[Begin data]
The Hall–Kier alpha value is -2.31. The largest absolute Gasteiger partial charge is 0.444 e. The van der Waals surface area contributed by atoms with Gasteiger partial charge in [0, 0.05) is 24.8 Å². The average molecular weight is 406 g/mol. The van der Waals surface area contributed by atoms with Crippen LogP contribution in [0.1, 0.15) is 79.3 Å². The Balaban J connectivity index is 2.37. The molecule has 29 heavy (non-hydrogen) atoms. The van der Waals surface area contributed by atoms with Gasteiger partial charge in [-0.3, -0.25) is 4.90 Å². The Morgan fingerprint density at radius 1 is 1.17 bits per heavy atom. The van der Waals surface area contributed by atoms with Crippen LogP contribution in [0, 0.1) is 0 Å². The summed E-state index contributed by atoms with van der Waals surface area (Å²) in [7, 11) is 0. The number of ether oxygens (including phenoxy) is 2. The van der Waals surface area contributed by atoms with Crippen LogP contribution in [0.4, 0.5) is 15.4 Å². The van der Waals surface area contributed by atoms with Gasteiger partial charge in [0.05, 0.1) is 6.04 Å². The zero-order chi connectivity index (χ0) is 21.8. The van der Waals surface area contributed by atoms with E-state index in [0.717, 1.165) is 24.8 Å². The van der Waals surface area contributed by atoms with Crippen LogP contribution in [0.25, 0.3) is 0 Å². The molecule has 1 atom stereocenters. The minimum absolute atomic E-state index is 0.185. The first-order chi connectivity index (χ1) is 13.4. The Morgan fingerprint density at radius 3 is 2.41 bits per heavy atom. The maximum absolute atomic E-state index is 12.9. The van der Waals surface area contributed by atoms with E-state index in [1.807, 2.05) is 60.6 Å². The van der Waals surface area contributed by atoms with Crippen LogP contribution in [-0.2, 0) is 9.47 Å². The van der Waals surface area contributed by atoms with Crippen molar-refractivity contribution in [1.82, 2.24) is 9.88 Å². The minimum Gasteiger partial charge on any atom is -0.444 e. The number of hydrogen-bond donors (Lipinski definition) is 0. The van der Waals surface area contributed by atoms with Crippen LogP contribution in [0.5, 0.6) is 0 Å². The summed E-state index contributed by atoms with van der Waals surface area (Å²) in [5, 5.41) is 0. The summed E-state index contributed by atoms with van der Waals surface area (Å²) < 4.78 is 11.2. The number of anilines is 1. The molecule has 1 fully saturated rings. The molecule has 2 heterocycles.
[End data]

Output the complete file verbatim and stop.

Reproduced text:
The Hall–Kier alpha value is -2.31. The largest absolute Gasteiger partial charge is 0.444 e. The van der Waals surface area contributed by atoms with Gasteiger partial charge in [0, 0.05) is 24.8 Å². The average molecular weight is 406 g/mol. The van der Waals surface area contributed by atoms with Crippen LogP contribution in [0.1, 0.15) is 79.3 Å². The Balaban J connectivity index is 2.37. The molecule has 29 heavy (non-hydrogen) atoms. The van der Waals surface area contributed by atoms with Gasteiger partial charge in [-0.3, -0.25) is 4.90 Å². The Morgan fingerprint density at radius 1 is 1.17 bits per heavy atom. The van der Waals surface area contributed by atoms with Crippen LogP contribution in [0, 0.1) is 0 Å². The summed E-state index contributed by atoms with van der Waals surface area (Å²) in [7, 11) is 0. The number of ether oxygens (including phenoxy) is 2. The van der Waals surface area contributed by atoms with Crippen LogP contribution in [0.4, 0.5) is 15.4 Å². The van der Waals surface area contributed by atoms with Gasteiger partial charge in [0.05, 0.1) is 6.04 Å². The zero-order chi connectivity index (χ0) is 21.8. The van der Waals surface area contributed by atoms with E-state index in [0.717, 1.165) is 24.8 Å². The van der Waals surface area contributed by atoms with Crippen LogP contribution in [0.25, 0.3) is 0 Å². The molecule has 1 atom stereocenters. The minimum absolute atomic E-state index is 0.185. The first-order chi connectivity index (χ1) is 13.4. The Morgan fingerprint density at radius 3 is 2.41 bits per heavy atom. The maximum absolute atomic E-state index is 12.9. The van der Waals surface area contributed by atoms with E-state index in [1.807, 2.05) is 60.6 Å². The van der Waals surface area contributed by atoms with Crippen LogP contribution in [-0.2, 0) is 9.47 Å². The van der Waals surface area contributed by atoms with Crippen molar-refractivity contribution in [1.82, 2.24) is 9.88 Å². The minimum Gasteiger partial charge on any atom is -0.444 e. The number of hydrogen-bond donors (Lipinski definition) is 0. The van der Waals surface area contributed by atoms with Crippen LogP contribution in [0.5, 0.6) is 0 Å². The summed E-state index contributed by atoms with van der Waals surface area (Å²) in [5, 5.41) is 0. The summed E-state index contributed by atoms with van der Waals surface area (Å²) < 4.78 is 11.2. The number of anilines is 1. The molecule has 1 fully saturated rings. The molecule has 2 heterocycles.